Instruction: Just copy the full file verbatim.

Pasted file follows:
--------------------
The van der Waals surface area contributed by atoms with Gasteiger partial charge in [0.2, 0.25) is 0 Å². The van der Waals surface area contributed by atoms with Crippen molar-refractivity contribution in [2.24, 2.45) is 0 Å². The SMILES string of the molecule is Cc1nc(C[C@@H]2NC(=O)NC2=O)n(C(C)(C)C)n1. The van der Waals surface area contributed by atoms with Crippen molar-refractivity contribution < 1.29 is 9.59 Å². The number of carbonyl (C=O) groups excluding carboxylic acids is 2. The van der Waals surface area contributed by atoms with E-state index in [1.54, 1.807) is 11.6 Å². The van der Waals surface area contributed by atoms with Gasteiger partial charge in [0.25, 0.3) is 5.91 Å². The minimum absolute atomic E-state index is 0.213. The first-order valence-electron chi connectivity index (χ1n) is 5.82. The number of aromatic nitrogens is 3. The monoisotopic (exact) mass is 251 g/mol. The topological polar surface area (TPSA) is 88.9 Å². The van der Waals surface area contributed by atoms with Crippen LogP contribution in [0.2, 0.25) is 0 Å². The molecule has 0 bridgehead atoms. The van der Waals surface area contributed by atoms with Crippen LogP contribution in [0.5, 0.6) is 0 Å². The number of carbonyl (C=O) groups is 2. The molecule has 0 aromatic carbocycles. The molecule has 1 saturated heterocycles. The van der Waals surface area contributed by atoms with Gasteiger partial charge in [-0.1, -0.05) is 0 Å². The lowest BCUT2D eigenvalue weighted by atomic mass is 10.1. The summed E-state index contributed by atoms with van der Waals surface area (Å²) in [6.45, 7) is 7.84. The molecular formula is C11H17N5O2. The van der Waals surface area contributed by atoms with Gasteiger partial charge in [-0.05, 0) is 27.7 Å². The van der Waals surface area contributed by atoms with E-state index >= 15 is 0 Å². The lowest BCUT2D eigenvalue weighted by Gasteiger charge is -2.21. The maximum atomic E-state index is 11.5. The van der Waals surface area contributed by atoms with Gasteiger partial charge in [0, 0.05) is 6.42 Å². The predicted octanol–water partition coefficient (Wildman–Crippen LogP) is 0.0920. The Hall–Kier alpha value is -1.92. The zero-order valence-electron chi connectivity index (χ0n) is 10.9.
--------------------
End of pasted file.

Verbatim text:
The van der Waals surface area contributed by atoms with Gasteiger partial charge in [0.2, 0.25) is 0 Å². The van der Waals surface area contributed by atoms with Crippen molar-refractivity contribution in [2.24, 2.45) is 0 Å². The SMILES string of the molecule is Cc1nc(C[C@@H]2NC(=O)NC2=O)n(C(C)(C)C)n1. The van der Waals surface area contributed by atoms with Crippen molar-refractivity contribution < 1.29 is 9.59 Å². The number of carbonyl (C=O) groups excluding carboxylic acids is 2. The van der Waals surface area contributed by atoms with E-state index in [1.54, 1.807) is 11.6 Å². The van der Waals surface area contributed by atoms with Gasteiger partial charge in [0.25, 0.3) is 5.91 Å². The minimum absolute atomic E-state index is 0.213. The first-order valence-electron chi connectivity index (χ1n) is 5.82. The number of aromatic nitrogens is 3. The monoisotopic (exact) mass is 251 g/mol. The topological polar surface area (TPSA) is 88.9 Å². The van der Waals surface area contributed by atoms with Crippen LogP contribution in [0.2, 0.25) is 0 Å². The molecule has 0 bridgehead atoms. The van der Waals surface area contributed by atoms with Crippen LogP contribution in [0.5, 0.6) is 0 Å². The number of carbonyl (C=O) groups is 2. The molecule has 0 aromatic carbocycles. The molecule has 1 saturated heterocycles. The van der Waals surface area contributed by atoms with Gasteiger partial charge in [-0.1, -0.05) is 0 Å². The lowest BCUT2D eigenvalue weighted by atomic mass is 10.1. The summed E-state index contributed by atoms with van der Waals surface area (Å²) in [6.45, 7) is 7.84. The molecular formula is C11H17N5O2. The van der Waals surface area contributed by atoms with Gasteiger partial charge in [-0.05, 0) is 27.7 Å². The van der Waals surface area contributed by atoms with E-state index >= 15 is 0 Å². The lowest BCUT2D eigenvalue weighted by Gasteiger charge is -2.21. The maximum atomic E-state index is 11.5. The van der Waals surface area contributed by atoms with Gasteiger partial charge in [0, 0.05) is 6.42 Å². The predicted octanol–water partition coefficient (Wildman–Crippen LogP) is 0.0920. The Hall–Kier alpha value is -1.92. The zero-order valence-electron chi connectivity index (χ0n) is 10.9.